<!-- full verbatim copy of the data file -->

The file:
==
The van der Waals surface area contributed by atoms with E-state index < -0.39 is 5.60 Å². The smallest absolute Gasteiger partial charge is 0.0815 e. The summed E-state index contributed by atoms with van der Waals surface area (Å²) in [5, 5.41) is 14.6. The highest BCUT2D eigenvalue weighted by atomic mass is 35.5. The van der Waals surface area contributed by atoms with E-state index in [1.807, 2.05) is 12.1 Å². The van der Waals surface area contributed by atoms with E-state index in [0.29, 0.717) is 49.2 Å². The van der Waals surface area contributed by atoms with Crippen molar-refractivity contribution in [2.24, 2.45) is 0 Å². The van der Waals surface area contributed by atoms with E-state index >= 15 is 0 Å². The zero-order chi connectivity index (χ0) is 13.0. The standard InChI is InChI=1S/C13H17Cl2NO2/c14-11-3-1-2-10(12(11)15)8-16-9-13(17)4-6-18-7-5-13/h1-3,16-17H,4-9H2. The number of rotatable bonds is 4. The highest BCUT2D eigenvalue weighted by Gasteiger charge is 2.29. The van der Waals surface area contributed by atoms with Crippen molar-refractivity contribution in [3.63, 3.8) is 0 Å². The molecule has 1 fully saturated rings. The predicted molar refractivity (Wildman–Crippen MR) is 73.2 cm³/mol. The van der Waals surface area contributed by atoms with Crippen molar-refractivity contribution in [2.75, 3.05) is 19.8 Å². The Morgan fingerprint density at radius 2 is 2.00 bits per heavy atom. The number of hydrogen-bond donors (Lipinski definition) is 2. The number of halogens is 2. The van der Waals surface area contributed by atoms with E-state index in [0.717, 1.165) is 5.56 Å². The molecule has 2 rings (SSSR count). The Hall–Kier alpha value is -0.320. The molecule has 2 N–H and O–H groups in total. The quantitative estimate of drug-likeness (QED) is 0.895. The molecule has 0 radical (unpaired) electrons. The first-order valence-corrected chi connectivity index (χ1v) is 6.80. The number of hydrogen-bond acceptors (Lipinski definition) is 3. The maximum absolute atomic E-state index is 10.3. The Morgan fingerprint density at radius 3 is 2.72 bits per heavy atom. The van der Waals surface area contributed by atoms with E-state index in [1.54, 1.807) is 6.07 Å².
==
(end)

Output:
The van der Waals surface area contributed by atoms with E-state index < -0.39 is 5.60 Å². The smallest absolute Gasteiger partial charge is 0.0815 e. The summed E-state index contributed by atoms with van der Waals surface area (Å²) in [5, 5.41) is 14.6. The highest BCUT2D eigenvalue weighted by atomic mass is 35.5. The van der Waals surface area contributed by atoms with E-state index in [1.807, 2.05) is 12.1 Å². The van der Waals surface area contributed by atoms with E-state index in [0.29, 0.717) is 49.2 Å². The van der Waals surface area contributed by atoms with Crippen molar-refractivity contribution in [2.24, 2.45) is 0 Å². The van der Waals surface area contributed by atoms with E-state index >= 15 is 0 Å². The zero-order chi connectivity index (χ0) is 13.0. The standard InChI is InChI=1S/C13H17Cl2NO2/c14-11-3-1-2-10(12(11)15)8-16-9-13(17)4-6-18-7-5-13/h1-3,16-17H,4-9H2. The number of rotatable bonds is 4. The highest BCUT2D eigenvalue weighted by Gasteiger charge is 2.29. The van der Waals surface area contributed by atoms with Crippen molar-refractivity contribution in [3.63, 3.8) is 0 Å². The molecule has 1 fully saturated rings. The predicted molar refractivity (Wildman–Crippen MR) is 73.2 cm³/mol. The van der Waals surface area contributed by atoms with Crippen molar-refractivity contribution in [2.75, 3.05) is 19.8 Å². The Morgan fingerprint density at radius 2 is 2.00 bits per heavy atom. The number of hydrogen-bond donors (Lipinski definition) is 2. The number of halogens is 2. The van der Waals surface area contributed by atoms with E-state index in [0.717, 1.165) is 5.56 Å². The molecule has 2 rings (SSSR count). The Hall–Kier alpha value is -0.320. The molecule has 2 N–H and O–H groups in total. The quantitative estimate of drug-likeness (QED) is 0.895. The molecule has 0 radical (unpaired) electrons. The first-order valence-corrected chi connectivity index (χ1v) is 6.80. The number of hydrogen-bond acceptors (Lipinski definition) is 3. The maximum absolute atomic E-state index is 10.3. The Morgan fingerprint density at radius 3 is 2.72 bits per heavy atom. The van der Waals surface area contributed by atoms with E-state index in [1.54, 1.807) is 6.07 Å².